______________________________________ Sample # 64-2 64-3 64-4 64-5MATERIALS (phr) (phr) (phr) (phr)______________________________________PVC ResinDiamond Shamrock PVC 100 100 100 10071AH homopolymerFillerbarytes 72*talc 70*clay 70*calcium carbonate 70*Stabilizersepoxidized soybean oil 2.0 2.0 2.0 2.0zinc octoate 2.5 2.5 2.5 2.5Plasticizerdioctyl phthalate 123 123 123 123Viscosity Modifierparaffin wax 2.0 2.0 2.0 2.0Sequestering agentcalcium citrate 0.5 0.5 0.5 0.5Metal Oxidemagnesium oxide 5.0 5.0 5.0 5.0Pigmenttitanium dioxide 7.5 7.5 7.5 7.5Concentration of Iron inthe pack in parts per billion 26 38 32 32______________________________________ *Expressed as milliliters of filler per hundred grams of resin
Comparison of iron levels in commercial beer packs having plastisol-repaired, scored, steel ends. Comparison of commercial fillers (without added metal oxide).
______________________________________ Sample # 23-2 23-5 43-6 23-7 23-8MATERIALS (phr) (phr) (phr) (phr) (phr)______________________________________PVC ResinDiamond ShamrockPVC 71AH homopolymer 100 100 100 100 100Fillersbarytes 67* 44* 56*talc 27*mica 9*calcium carbonated coatedwith calcium stearate 65*calcium carbonate 65*Stabilizercalcium zinc stearate 1.0 1.0 1.0 1.0 1.0Plasticizerdioctyl phthalate 102 102 102 102 102Pigmentcarbon black 0.5 0.5 0.5 0.5 0.5Concentration of Iron inpack in parts per billion 50 59 48 106 97______________________________________ *expressed as milliliters of filler per 100 grams of resin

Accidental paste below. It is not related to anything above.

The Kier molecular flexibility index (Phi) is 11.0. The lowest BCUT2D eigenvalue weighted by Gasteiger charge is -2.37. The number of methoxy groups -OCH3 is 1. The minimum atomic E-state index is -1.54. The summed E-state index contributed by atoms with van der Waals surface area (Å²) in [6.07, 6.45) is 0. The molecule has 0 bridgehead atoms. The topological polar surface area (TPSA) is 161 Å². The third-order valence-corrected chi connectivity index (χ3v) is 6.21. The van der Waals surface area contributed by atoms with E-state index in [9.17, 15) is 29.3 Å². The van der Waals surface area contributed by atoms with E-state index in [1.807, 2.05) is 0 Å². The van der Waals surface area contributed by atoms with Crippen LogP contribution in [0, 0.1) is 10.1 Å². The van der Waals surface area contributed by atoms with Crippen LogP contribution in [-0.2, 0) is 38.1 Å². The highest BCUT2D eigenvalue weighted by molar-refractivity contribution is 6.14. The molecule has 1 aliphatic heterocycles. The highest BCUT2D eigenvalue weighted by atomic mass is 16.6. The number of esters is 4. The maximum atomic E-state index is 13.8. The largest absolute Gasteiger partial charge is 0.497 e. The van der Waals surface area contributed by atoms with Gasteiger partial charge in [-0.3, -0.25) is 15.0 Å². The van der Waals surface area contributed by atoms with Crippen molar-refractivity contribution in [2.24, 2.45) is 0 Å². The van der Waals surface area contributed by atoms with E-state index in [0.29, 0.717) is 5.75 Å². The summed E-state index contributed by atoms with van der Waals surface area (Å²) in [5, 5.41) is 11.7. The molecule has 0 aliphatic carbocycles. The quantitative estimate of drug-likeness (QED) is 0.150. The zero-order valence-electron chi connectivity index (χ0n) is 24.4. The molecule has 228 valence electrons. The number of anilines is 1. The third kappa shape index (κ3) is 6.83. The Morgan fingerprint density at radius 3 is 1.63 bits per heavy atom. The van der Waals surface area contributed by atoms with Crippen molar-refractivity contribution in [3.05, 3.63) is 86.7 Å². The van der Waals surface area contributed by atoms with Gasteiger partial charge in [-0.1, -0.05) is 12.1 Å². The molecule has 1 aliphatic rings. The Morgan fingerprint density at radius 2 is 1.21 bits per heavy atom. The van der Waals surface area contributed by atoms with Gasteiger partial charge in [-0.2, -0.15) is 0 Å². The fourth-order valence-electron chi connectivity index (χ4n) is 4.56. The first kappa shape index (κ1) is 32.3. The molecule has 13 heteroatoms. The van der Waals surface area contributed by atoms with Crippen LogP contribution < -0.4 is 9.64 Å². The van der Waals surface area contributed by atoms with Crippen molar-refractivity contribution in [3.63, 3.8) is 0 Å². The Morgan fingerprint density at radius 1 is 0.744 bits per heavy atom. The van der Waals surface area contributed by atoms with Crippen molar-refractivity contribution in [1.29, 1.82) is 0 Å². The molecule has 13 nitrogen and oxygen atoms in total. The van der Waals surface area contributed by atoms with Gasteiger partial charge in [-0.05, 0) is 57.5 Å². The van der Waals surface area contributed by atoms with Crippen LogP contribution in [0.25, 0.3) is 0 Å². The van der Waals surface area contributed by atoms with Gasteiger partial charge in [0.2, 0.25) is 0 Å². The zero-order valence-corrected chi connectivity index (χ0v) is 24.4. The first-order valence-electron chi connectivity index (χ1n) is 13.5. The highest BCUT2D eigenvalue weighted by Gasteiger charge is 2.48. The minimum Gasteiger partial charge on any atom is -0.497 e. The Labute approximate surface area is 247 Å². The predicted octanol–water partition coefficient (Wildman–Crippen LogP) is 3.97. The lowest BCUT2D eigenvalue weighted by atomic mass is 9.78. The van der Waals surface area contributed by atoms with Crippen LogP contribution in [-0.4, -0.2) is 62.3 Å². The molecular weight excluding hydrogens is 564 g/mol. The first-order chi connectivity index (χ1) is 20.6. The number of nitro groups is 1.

__________________________________________________________________________ Sample # 64-5 65-1 65-2 65-3 65-4 65-5MATERIAL (phr) (phr) (phr) (phr) (phr) (phr)__________________________________________________________________________ResinDiamond Shamrock PVC/71AHHomopolymer 100 100 100 100 100 100Fillerscalcium carbonate 72*barytes 70*talc 70* 70*clay 70* 70*Stabilizersepoxidized soybean oil 2.0 2.0 2.0 2.0 2.0 2.0zinc octoate 2.5 2.5 2.5 2.5 2.5 2.5Plasticizersdioctyl phthalate 122.5 22.5 22.5 22.5 22.5 22.5di-2-ethylhexyl adipate -- 100 -- -- -- --di-isodecyl phthalate -- -- 100 -- -- --di-isooctyl phthalate -- -- -- 100 -- --epoxidized soybean oil -- -- -- -- 100 --2-ethylhexyl diphenylphosphate -- -- -- -- -- 100Metal Oxidemagnesium oxide 5 5 5 5 5 5Pigmenttitanium dioxide 7.5 7.5 7.5 7.5 7.5 7.5Concentration of Iron in packin parts per billion 32 34 34 31 31 28__________________________________________________________________________ *expressed as milliliters of filler per 100 grams of resin